Sabine Rosner

University of Natural Resources and Life Sciences, Department of Integrative Biology and Biodiversity Research, Institute of Botany, Gregor Mendel Straße 33, A-1180 Vienna, Austria

Email sabine.rosner[at]boku.ac.at
Website https://boku.ac.at/en/personen/person/51887CAEC4900552
Project Name AE PLANTS
Publication Page https://www.researchgate.net/profile/Sabine-Rosner-2 & https://orcid.org/0000-0003-1708-096X
Field of research Structure-Function Relationships in Plants
Keywords plant physiology | plant anatomy | structure-function relationships in plants | acoustic emission testing | biomechanics | wood biology
LinkedIn https://at.linkedin.com/in/sabine-rosner-89883845
Twitter @SabineRosner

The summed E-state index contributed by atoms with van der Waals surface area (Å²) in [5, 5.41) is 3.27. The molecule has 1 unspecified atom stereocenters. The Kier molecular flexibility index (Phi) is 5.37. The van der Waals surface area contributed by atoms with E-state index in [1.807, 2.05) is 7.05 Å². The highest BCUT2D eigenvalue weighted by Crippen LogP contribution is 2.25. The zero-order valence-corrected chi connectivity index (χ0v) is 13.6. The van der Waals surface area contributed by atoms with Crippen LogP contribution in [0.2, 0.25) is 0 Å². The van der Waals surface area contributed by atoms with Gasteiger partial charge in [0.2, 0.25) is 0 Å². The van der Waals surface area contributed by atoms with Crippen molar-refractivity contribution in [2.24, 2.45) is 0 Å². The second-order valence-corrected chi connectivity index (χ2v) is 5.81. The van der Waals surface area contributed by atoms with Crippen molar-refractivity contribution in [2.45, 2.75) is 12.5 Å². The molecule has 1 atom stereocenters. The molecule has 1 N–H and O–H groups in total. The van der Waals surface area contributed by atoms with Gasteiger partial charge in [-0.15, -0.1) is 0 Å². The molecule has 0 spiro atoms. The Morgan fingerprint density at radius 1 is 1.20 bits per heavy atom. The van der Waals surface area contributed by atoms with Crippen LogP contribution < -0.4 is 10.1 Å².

Sabine Rosner studied forestry and made her PhD in 1998 at BOKU University, Vienna. She was awarded a Hertha Firnberg Scholarship in 2006 and Elise Richter Scholarship in 2009. Until 2012 she was employed within several consecutive projects funded by the Austrian Science Fund (FWF) and by the European Union. In 2013, she obtained the Venia docendi for “Ecophysiology of plants” and, since 2017, she is an associate professor at the Institute of Botany at BOKU University, Vienna. Sabine Rosner is a specialist in structure-function relationships of woody plants. Her main research interest is to find reliable functional traits for hydraulic and biomechanical characteristics of tree stems including the wood and the bark. She developed an acoustic emission feature analysis method to estimate hydraulic conductivity loss in conifers. This approach led to new recoveries regarding sapwood shrinkage above fiber saturation that contradicts traditional doctrines. In addition, she introduced several novel functional traits to estimate the hydraulic vulnerability of woody plant stems. She is also interested in host plant – insect interactions, where she has been investigating the constitutive defense potential of conifers against bark beetles. To sum up, she is focused on interdisciplinary research covering plant physiology, biomechanics, plant anatomy and forest entomology, aiming at a better understanding of functional aspects of trees.